One of the greatest ironies of the recession of the mid–2000s was many skilled manufacturing jobs, including those in additive manufacturing (AM), remained unfilled. During a period when unemployment was high, these specialized jobs lacked qualified applicants.
AM or 3D printing experts remain optimistic about continuing innovation and expansion in this field in 2020 and beyond. There are also companies like Parmatech Corporation, a metal fabrication company with more than 40 years of experience that is working to close this skills gap.
“Metal 3D printing is a rapidly growing technology being adopted across multiple industries. As industry awareness grows, we expect increased demand for this technology,” says Ted Bryant, Parmatech Engineering Manager. “This, in turn, will result in many opportunities for individuals currently in the 3D printing industry as well as demand for new hires.”
A leading supplier of custom metal injection molding components, Parmatech is a part of an ongoing CTMA effort called the High–Speed Metal 3D Printing for Improved Sustainment initiative. In collaboration with the Marine Corps, Parmatech is training maintainers on how to use high–speed metal 3D printing for faster equipment repair.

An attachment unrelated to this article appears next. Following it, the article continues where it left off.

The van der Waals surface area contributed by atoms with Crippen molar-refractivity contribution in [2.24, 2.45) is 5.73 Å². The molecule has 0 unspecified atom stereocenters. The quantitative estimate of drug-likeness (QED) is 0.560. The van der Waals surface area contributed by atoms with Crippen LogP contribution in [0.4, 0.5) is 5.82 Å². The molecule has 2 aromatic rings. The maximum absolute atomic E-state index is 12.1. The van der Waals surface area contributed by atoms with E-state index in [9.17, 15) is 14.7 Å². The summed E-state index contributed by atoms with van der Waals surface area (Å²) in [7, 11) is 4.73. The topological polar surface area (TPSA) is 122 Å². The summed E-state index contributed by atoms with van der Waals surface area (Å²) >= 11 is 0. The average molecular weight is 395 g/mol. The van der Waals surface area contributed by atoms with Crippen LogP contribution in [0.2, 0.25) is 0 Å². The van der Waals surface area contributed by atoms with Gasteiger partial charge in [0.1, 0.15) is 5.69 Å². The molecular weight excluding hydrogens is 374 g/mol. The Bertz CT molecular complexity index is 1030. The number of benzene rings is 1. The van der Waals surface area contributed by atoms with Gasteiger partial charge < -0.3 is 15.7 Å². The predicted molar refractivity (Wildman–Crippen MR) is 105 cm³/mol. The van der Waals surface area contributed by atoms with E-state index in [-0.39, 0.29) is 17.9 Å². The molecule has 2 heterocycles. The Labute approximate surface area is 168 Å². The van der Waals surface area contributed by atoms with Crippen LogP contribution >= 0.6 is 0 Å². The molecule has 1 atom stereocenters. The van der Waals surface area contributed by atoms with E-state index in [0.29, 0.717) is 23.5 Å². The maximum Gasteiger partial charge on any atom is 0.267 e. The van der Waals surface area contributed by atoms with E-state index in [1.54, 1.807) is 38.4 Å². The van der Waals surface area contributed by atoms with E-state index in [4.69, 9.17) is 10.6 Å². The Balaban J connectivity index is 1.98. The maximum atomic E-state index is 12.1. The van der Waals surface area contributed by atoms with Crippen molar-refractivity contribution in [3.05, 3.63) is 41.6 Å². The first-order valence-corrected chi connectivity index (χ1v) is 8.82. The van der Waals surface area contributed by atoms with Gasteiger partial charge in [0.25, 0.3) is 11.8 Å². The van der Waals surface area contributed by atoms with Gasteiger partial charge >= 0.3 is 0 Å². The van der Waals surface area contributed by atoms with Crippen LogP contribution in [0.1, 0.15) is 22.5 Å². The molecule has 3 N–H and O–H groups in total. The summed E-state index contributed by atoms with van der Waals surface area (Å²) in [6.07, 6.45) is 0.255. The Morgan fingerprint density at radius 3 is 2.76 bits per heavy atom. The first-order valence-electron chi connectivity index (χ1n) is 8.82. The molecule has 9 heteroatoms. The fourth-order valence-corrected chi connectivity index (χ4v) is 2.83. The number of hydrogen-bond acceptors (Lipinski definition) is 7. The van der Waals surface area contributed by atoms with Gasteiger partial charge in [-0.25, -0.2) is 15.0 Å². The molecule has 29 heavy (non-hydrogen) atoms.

The Marines have embraced AM as a complement to its supply chain. Marine maintenance artisans are encouraged to learn AM skills to enhance the organic industrial base and empower creative critical problem–solving capabilities.
Over the course of several months, maintainers have learned how to produce maintenance parts using HP Metal Jet printers and followed Parmatech’s intense six-hour per day schedule covering component orientation, print parameter optimization, excavation and decaking, and sinter support strategy. All these are important skillsets for the Marines as well as the current and future AM workforce.
Since the training, Bryant says the Marines have been able to return to the base, optimize their work, determine the ideal parts for 3D printed metal, examine opportunities to combine components and realize the design freedoms that come with additive manufacturing.
Some expected Marine outcomes from the High–Speed Metal 3D Printing initiative also include shortened supply chain lead times, reduced on-hand inventory requirements, more efficient use of resources, and planning forecasts due to on-demand production. These benefits also have the potential to reduce maintenance costs and improve mission readiness.
“Training the Marines allowed us to validate and improve our own internal training procedures for current and future employees,” Bryant added.
For more information about this CTMA program, contact Marc Sharp at firstname.lastname@example.org